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Wolf turned into dog both in the east and the west

Today’s dogs descended from two different wolf populations that were domesticated in East or Central Asia. Researchers have come to this conclusion after analyzing DNA from prehistoric wolves in the northern hemisphere. Dogs of African and European origin also have a certain heritage from prehistoric wolves in the Middle East in their DNA. The study was recently published in Nature.

”Since we can follow evolution over time by analyzing prehistoric DNA, we can see the common history of wolves and dogs,” says Love Dalén, professor of paleogenetics at the Swedish Museum of Natural History and Stockholm University.

Previous studies have shown that wolves were domesticated between 14,000 - 35,000 years ago, possibly even earlier.

In this study, researchers have begun to identify where it may have happened, and if it has happened in several places. By analyzing DNA in 72 prehistoric wolves from up to 100,000-year-old finds across the northern hemisphere - Europe, Siberia and North America - the researchers saw that dogs are most closely related to early wolves in East Asia, indicating that it was probably there that the domestication took place.

Two possible scenarios

A certain kinship is also seen between wolves in western Eurasia and both African and European dogs. This can be explained by two different scenarios. Either wolves have been domesticated even in the Middle East, or dogs in this part of the world have been mixed with wolves so that the dogs’ offspring have been supplemented by local wolves’ DNA.

None of the wolf populations in the research study match enough with dogs for the researchers to be able to say exactly where the domestication took place. But since all dogs have parts of their DNA in common with prehistoric wolves from East Asia, it is probably somewhere there the dogs’ origins are found. The difficulty of finding preserved DNA from southern, and thus warmer, latitudes than eastern Siberia means that finds from there are rare. But when more such finds are made, it could show which wolf population the first domesticated wolf belonged to.

”Dog DNA has a specific signature, so in the future we hope to be able to find the missing link, the wolf populations that would become dogs. Ancient wolf DNA is the key to solving the mystery of dogs’ unknown origins,” says Pontus Skoglund at The Francis Crick Institute.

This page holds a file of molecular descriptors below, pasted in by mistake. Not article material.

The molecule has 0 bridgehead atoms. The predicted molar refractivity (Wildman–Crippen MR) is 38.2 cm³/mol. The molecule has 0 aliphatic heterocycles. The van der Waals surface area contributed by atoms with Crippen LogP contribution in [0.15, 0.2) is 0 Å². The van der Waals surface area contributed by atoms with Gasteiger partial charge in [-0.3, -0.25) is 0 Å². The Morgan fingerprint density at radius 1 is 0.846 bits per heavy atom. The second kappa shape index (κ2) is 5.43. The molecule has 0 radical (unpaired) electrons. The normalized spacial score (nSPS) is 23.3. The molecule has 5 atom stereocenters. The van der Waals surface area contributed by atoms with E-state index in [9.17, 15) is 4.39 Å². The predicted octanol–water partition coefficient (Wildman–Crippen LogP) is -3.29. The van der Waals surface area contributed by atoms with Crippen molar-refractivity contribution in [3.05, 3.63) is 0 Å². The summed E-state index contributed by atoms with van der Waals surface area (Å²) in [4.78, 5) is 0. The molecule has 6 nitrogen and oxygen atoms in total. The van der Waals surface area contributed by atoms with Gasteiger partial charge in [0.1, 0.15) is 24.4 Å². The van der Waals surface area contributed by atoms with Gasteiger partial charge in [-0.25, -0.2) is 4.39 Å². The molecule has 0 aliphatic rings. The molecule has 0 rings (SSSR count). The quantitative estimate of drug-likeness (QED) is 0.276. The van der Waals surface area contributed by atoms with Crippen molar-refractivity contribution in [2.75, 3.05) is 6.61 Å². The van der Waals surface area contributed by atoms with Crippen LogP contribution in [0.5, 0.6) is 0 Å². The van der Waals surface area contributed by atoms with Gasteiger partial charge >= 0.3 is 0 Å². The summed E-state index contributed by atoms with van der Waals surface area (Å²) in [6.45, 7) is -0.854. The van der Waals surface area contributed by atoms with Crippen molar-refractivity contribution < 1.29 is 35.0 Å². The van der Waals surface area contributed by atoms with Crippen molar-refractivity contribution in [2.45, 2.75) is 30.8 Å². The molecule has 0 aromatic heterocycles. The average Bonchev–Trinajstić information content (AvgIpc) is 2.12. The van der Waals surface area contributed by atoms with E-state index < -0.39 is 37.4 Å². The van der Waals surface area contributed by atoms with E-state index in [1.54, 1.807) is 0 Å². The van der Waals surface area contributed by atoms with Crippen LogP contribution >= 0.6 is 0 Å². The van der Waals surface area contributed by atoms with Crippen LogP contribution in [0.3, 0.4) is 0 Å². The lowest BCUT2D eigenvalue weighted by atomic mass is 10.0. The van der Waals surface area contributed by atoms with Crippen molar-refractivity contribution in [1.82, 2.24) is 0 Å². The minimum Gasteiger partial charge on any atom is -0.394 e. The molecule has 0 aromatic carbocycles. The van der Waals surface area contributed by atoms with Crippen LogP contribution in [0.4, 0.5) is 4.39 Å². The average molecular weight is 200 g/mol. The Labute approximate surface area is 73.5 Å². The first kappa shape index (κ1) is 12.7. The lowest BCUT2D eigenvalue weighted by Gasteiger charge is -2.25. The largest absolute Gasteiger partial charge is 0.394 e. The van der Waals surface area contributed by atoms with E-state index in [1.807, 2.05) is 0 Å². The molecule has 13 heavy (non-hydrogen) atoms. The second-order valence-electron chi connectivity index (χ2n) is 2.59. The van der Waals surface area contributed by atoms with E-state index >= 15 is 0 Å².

The wolf’s head was reshaped by mutation

Wolves have been present throughout the northern hemisphere for hundreds of thousands of years. In the study, the researchers got a picture of the wolf’s evolution by comparing the DNA from wolf fossils with different ages. They saw that it was in Siberia that evolution had its engine and that a large gene exchange has taken place continuously between wolves all over the hemisphere. This great gene flow was possible thanks to an open landscape and the wolves’ long walks.

A mutation that probably changed the shape of wolves’ heads or jaws spread rapidly around the world about 40,000 years ago, and other mutations in olfactory receptors spread similarly. Today, these mutations are found in all wolves, including dogs.

”Thanks to the fact that we have DNA that extends over such a large time span, we can observe the natural selection directly, and identify favourable mutations. That some of these mutations spread so quickly to the whole species gives us a new understanding of the wolf’s evolution,” says Anders Bergström at The Francis Crick Institute.

The wolf survived the ice age

Unlike many other larger mammals, the wolf survived the last ice age. The researchers partly explain this with the large gene exchange which meant that wolves in different parts of the world were not isolated from each other. Today, however, the situation looks very different, with great isolation between different wolf groups and local extinction in many areas in, for example, Western Europe and South Asia. It is probably the spread of humans, with agriculture and industrialization, that has put strong pressure on wolf populations in recent centuries.

”The wolf seems to have coped well with the dramatic climate changes that took place during the end of the ice age, and did not meet the same fate as, for example, hyenas, lions and cave bears in Eurasia. The wolf probably has this to thank for its great mobility and ability to adapt to different environments,” says researcher Dave Stanton, Center for Paleogenetics.

The research group was led by Swedish researchers at both The Francis Crick Institute in London and the Center for Paleogenetics, which is a joint venture between the Swedish Museum of Natural History and Stockholm University.

Read the article in Nature: Grey wolf genomic history reveals a dual ancestry of dogs.